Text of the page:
The Latest UBA Survey data shows employers are flocking to two strategies to control rising prescription drug costs: moving to blended copay/coinsurance models vs. copay only, and adding tiers to the prescription drug plans. Almost half (48.9%) of prescription drug plans utilize three tiers (generic, formulary brand, and non-formulary brand), 4.3% retain a two-tier plan, and 44.1% offer four tiers or more. The number of employers offering drug plans with four tiers or more increased 34% from 2014 to 2015. The fourth tier (and additional tiers) pays for biotech drugs, which are the most expensive. By segmenting these drugs into another category with significantly higher copays, employers are able to pass along a little more of the cost of these drugs to employees. Over the last two years, the number of plans with four or more tiers grew 58.1%, making this a rapidly growing strategy to control costs.
Employers with 1 to 99 employees have been driving the trend to adopt prescription drug plans with four or more tiers. In three years, plans with four or more tiers increased approximately 60% among these groups, making this the top cost-containment strategy for small employers, who make up the backbone of America.
Even the largest employers (1,000+ employees), 81% of which historically have offered plans with two or three tiers, have seen a 12.9% decrease in these plans as they, too, migrate to plans with four or more tiers (albeit more slowly).
The construction, mining and retail industries have also been steadily leading the migration to plans with four or more tiers over the last three years, and in the latest UBA survey, 47.5%, 53.2% and 46.3% of their respective plans fall in this category. But this year, the utilities industry has made a more sudden switch, with 58.3% of those plans now consisting of four or more tiers, leapfrogging its perennial tier-climbing peers. This is a significant jump, considering nearly 20% of plans in the utilities industry were still two-tier plans just three years ago—far more two-tier plans than any other industry group at that time. However, this wasn’t a total surprise since, in the 2014 survey year, the industry had an above-average amount of three-tier plans (65.9% vs. an average of 57.1%).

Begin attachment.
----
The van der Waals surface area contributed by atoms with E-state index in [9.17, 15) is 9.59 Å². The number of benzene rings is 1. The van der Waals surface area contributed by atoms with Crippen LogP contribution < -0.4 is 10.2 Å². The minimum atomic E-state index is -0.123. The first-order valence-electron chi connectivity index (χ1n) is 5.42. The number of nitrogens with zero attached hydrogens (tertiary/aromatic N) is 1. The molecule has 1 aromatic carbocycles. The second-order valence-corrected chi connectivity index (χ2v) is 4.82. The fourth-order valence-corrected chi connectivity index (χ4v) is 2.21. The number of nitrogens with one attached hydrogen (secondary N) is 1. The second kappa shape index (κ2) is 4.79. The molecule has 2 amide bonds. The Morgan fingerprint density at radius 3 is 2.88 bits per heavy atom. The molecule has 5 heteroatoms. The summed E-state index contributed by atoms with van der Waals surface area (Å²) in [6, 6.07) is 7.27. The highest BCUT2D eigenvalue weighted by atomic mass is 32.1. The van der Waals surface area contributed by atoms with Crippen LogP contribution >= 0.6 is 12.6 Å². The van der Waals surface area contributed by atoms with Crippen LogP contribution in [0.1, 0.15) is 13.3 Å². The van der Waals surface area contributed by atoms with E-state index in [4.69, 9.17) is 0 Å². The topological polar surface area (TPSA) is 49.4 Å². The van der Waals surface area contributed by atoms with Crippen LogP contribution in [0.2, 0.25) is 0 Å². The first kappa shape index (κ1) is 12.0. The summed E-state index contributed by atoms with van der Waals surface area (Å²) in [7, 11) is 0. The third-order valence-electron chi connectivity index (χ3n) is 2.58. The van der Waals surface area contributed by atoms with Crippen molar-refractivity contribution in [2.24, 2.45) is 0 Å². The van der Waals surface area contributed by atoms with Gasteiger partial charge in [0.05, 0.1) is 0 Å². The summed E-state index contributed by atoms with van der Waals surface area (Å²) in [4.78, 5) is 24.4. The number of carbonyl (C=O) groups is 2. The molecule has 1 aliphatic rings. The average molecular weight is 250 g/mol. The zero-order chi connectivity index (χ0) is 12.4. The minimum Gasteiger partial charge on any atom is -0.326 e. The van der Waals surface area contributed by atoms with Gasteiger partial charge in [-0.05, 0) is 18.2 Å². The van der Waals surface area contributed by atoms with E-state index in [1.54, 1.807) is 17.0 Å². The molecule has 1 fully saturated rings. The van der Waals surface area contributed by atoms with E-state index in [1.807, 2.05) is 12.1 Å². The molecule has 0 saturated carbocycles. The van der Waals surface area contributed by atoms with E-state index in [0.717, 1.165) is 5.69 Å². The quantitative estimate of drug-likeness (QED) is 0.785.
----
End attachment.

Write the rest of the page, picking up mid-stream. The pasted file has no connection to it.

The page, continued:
The education and manufacturing industries are more reluctant to shift to plans with four or more tiers. Over the last three years those industries have maintained the highest amounts of three-tier plans, and in the latest survey, 52.8% of their plans remain at three tiers.
Two-tier plans are becoming nearly as rare as single-tier plans, shrinking 45% to 4.3% of all prescription plans in three years. Agriculture has the most holdouts, with 14.8% of plans still comprised of one or two tiers.
Regionally, the East Central U.S. has been leading the migration to plans with four or more tiers for the last three years, followed by North Central and Southeast employers. In the 2015 survey year, Southeast employers eclipsed East Central employers with 60.7% of their plans with four or more tiers.
Strangely enough, East Central and Southeast employers have the lowest percentage of three-tier plans (34.3% and 34.1%, respectively) but the highest percentage of single-tier plans (4.7% and 4.2%, respectively). Other Western employers (excluding California) also have below-average three-tier plans (40.6%), above-average four-tier plans (49.1%) and above-average (10.2%) one- to two-tier plans.
California employers have the most two-tier plans (22.9% vs. the average of 4.3%) which, although still off the charts, represents a 20% decline from the previous survey year.
Mid-Atlantic and New England employers have had the most three-tier plans for the last three years, making them the top resisters of plans with four or more tiers over time.
For more information on prescription drug trends, including the companies making an early leap to five-tier plans, download UBA’s free (no form!) publication: Special Report: Trends in Prescription Drug Benefits.